by Jeffrey J. Schott, Peterson Institute for International Economics
To be published in O Brasil e os Estados Unidos num Mundo em Mutação
edited by Paulo Roberto de Almeida and Rubens Antonio Barbosa
© Peterson Institute for International Economics
US-Brazilian trade relations have become increasingly contentious in recent months, complicating efforts to advance negotiations both on the Doha Round of the World Trade Organization (WTO) and on the Free Trade Area of the Americas (FTAA). Differences over agricultural issues sparked a bitter confrontation between the two countries at the WTO ministerial meeting in Cancun in September 2003; similar issues have hindered progress on the FTAA and threaten to disrupt the FTAA ministerial in Miami on November 20-21, 2003.
In Cancún, Brazil put together a sizeable coalition of developing countries opposed to a joint US-European proposal for farm trade reforms, provoking recriminations from US officials because some members of that group (the so-called G22) were unwilling to discuss liberalization of their own trade barriers. The early termination of the Cancún meeting left all these issues unresolved. US and Brazilian negotiators never got the chance to work out a negotiated resolution of their dispute.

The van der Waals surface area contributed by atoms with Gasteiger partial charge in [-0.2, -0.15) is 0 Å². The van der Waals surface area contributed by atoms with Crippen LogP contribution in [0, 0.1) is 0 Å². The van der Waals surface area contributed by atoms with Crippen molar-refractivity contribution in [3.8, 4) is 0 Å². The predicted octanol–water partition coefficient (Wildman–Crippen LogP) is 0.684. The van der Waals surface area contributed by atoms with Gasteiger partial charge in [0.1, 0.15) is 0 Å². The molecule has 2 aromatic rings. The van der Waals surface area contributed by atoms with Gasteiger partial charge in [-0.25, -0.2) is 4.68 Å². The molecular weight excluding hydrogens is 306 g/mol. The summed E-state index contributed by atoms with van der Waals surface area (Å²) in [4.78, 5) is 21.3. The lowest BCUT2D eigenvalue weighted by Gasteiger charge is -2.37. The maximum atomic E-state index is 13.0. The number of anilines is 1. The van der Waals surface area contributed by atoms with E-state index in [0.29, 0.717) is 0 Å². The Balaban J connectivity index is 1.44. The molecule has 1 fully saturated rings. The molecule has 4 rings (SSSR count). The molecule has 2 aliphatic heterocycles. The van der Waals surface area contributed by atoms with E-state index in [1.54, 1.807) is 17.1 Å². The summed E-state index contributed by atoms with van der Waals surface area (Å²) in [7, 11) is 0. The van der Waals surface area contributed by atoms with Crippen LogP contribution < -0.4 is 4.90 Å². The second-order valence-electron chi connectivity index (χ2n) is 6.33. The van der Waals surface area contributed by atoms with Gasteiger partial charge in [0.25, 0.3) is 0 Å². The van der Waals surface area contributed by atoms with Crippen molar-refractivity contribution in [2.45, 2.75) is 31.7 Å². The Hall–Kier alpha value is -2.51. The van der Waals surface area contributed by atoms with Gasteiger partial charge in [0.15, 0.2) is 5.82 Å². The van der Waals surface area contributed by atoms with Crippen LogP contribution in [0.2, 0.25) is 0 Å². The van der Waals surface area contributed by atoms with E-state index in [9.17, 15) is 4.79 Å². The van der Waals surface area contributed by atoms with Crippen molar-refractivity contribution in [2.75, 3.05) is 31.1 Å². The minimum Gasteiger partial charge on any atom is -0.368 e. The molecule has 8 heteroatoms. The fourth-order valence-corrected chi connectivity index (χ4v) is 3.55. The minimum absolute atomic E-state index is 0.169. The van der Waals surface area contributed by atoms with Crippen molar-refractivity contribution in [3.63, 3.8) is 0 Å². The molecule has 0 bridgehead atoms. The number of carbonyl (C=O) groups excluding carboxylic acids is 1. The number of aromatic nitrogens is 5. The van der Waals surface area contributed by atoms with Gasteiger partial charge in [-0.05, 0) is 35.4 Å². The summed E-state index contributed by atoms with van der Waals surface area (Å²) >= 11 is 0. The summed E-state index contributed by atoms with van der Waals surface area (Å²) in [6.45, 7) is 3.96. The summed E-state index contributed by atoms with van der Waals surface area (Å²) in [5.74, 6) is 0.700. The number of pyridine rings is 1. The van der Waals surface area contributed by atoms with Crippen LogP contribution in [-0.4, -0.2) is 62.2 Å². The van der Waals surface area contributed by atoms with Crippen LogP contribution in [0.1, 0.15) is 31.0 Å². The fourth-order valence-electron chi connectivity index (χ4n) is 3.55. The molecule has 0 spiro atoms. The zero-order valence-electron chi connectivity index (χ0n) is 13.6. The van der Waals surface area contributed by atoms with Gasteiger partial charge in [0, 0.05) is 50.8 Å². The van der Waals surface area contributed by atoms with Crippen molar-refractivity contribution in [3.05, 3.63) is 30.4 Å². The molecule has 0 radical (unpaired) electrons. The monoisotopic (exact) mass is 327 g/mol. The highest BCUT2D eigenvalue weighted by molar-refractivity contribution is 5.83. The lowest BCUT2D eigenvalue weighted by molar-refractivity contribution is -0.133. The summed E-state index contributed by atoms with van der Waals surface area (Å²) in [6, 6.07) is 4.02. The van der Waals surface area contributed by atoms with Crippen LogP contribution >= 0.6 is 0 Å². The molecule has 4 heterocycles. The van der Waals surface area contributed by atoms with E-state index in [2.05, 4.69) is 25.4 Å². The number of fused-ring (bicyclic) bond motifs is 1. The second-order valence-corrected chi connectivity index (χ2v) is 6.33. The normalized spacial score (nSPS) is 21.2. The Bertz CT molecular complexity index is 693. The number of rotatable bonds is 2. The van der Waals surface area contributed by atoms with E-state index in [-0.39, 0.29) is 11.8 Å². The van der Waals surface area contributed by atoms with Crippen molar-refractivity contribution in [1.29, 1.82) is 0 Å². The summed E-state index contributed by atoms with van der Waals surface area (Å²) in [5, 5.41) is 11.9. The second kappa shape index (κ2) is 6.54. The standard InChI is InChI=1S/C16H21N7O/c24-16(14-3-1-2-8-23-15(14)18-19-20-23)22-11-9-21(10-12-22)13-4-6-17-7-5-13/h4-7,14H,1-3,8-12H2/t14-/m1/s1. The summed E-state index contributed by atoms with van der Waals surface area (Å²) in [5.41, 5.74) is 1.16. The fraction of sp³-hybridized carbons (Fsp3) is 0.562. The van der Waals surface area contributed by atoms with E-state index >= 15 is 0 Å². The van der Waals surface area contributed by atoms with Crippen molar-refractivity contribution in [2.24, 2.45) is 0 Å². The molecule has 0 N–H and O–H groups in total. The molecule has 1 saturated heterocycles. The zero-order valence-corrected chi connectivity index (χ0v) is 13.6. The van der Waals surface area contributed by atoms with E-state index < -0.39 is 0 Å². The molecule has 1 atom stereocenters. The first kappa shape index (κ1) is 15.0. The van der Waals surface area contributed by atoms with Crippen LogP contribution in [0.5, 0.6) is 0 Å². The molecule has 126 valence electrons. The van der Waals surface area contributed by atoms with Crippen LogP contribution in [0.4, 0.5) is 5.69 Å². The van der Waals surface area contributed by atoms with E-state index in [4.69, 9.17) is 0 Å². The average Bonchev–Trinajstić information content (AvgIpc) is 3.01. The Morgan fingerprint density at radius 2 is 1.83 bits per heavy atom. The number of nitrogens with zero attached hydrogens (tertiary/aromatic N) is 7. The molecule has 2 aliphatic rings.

The Miami ministerial could suffer the same fate and further delay FTAA talks. US and Brazilian officials have significant differences regarding the scope and coverage of the prospective deal, including which issues should be deferred in whole or part to the WTO talks. The dispute has impeded both countries from exerting the leadership role in the talks mandated by hemispheric leaders at the Summit of the Americas in April 2001, who appointed them as co-chairs of the negotiations from November 2001 until the talks conclude.
Lost in these heated disputes are the substantial common interests of both countries in working together to achieving a big package of trade reforms in both the WTO and the FTAA negotiations. Anticipating these frictions, IIE Senior Fellow Jeffrey Schott analyzed US-Brazil trade relations in a paper written in summer 2003, assessed the benefits of removing long-standing barriers to trade and investment (including a doubling of bilateral trade and a needed boost to an underperforming Brazilian economy), and recommended what both countries needed to do to achieve their common goal of deep cuts in agricultural protection and subsidies and a successful conclusion to the Doha Round and the FTAA.
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